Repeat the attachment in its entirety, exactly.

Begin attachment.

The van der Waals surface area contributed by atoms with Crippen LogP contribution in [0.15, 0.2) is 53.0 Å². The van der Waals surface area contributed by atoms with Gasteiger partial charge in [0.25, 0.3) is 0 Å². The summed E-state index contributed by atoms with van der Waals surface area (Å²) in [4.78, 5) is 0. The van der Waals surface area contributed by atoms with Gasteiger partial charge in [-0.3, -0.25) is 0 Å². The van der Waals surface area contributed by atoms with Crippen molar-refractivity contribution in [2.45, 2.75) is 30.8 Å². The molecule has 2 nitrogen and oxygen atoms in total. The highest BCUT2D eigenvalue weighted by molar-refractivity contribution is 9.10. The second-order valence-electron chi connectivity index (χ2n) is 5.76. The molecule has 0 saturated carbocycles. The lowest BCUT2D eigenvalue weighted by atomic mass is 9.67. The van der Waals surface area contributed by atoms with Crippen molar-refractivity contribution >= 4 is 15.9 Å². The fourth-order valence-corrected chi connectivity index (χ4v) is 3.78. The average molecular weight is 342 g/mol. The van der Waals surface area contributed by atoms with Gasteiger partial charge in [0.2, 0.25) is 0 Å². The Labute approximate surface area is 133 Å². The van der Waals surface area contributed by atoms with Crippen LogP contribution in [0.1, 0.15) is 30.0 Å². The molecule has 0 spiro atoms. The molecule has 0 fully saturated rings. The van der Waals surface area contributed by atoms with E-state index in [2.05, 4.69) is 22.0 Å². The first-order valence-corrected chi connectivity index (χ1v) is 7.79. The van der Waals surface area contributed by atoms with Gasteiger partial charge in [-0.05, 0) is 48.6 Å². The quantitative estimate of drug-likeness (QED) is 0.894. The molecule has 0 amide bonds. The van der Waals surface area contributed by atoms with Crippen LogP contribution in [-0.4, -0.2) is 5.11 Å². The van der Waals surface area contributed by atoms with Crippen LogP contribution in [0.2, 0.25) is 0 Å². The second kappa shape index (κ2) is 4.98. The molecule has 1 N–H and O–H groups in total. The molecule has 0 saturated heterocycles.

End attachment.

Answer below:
The van der Waals surface area contributed by atoms with Crippen LogP contribution in [0.15, 0.2) is 53.0 Å². The van der Waals surface area contributed by atoms with Gasteiger partial charge in [0.25, 0.3) is 0 Å². The summed E-state index contributed by atoms with van der Waals surface area (Å²) in [4.78, 5) is 0. The van der Waals surface area contributed by atoms with Gasteiger partial charge in [-0.3, -0.25) is 0 Å². The van der Waals surface area contributed by atoms with Crippen molar-refractivity contribution in [2.45, 2.75) is 30.8 Å². The molecule has 2 nitrogen and oxygen atoms in total. The highest BCUT2D eigenvalue weighted by molar-refractivity contribution is 9.10. The second-order valence-electron chi connectivity index (χ2n) is 5.76. The molecule has 0 saturated carbocycles. The lowest BCUT2D eigenvalue weighted by atomic mass is 9.67. The van der Waals surface area contributed by atoms with Crippen molar-refractivity contribution >= 4 is 15.9 Å². The fourth-order valence-corrected chi connectivity index (χ4v) is 3.78. The average molecular weight is 342 g/mol. The van der Waals surface area contributed by atoms with Gasteiger partial charge in [0.2, 0.25) is 0 Å². The Labute approximate surface area is 133 Å². The van der Waals surface area contributed by atoms with Crippen LogP contribution in [0.1, 0.15) is 30.0 Å². The molecule has 0 spiro atoms. The molecule has 0 fully saturated rings. The van der Waals surface area contributed by atoms with E-state index in [2.05, 4.69) is 22.0 Å². The first-order valence-corrected chi connectivity index (χ1v) is 7.79. The van der Waals surface area contributed by atoms with Gasteiger partial charge in [-0.05, 0) is 48.6 Å². The quantitative estimate of drug-likeness (QED) is 0.894. The molecule has 0 amide bonds. The van der Waals surface area contributed by atoms with Crippen LogP contribution in [-0.4, -0.2) is 5.11 Å². The van der Waals surface area contributed by atoms with Crippen LogP contribution in [0.2, 0.25) is 0 Å². The second kappa shape index (κ2) is 4.98. The molecule has 1 N–H and O–H groups in total. The molecule has 0 saturated heterocycles.